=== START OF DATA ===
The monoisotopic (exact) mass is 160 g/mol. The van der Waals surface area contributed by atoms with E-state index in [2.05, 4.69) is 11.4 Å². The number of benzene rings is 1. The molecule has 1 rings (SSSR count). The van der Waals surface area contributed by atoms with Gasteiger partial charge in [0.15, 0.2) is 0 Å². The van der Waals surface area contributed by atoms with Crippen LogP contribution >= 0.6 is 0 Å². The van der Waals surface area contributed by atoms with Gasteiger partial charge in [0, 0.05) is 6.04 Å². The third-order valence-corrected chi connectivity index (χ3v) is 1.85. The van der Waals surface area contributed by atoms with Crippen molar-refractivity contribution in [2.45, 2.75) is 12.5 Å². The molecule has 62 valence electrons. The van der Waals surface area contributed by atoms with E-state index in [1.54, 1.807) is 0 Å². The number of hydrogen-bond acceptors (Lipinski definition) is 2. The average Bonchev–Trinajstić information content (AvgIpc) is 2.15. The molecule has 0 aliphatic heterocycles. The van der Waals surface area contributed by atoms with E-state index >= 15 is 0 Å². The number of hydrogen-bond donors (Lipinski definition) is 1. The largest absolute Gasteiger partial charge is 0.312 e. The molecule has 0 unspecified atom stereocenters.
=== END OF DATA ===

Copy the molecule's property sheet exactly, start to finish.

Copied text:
The monoisotopic (exact) mass is 160 g/mol. The van der Waals surface area contributed by atoms with E-state index in [2.05, 4.69) is 11.4 Å². The number of benzene rings is 1. The molecule has 1 rings (SSSR count). The van der Waals surface area contributed by atoms with Gasteiger partial charge in [0.15, 0.2) is 0 Å². The van der Waals surface area contributed by atoms with Crippen LogP contribution >= 0.6 is 0 Å². The van der Waals surface area contributed by atoms with Gasteiger partial charge in [0, 0.05) is 6.04 Å². The third-order valence-corrected chi connectivity index (χ3v) is 1.85. The van der Waals surface area contributed by atoms with Crippen molar-refractivity contribution in [2.45, 2.75) is 12.5 Å². The molecule has 62 valence electrons. The van der Waals surface area contributed by atoms with E-state index in [1.54, 1.807) is 0 Å². The number of hydrogen-bond acceptors (Lipinski definition) is 2. The average Bonchev–Trinajstić information content (AvgIpc) is 2.15. The molecule has 0 aliphatic heterocycles. The van der Waals surface area contributed by atoms with E-state index >= 15 is 0 Å². The number of hydrogen-bond donors (Lipinski definition) is 1. The largest absolute Gasteiger partial charge is 0.312 e. The molecule has 0 unspecified atom stereocenters.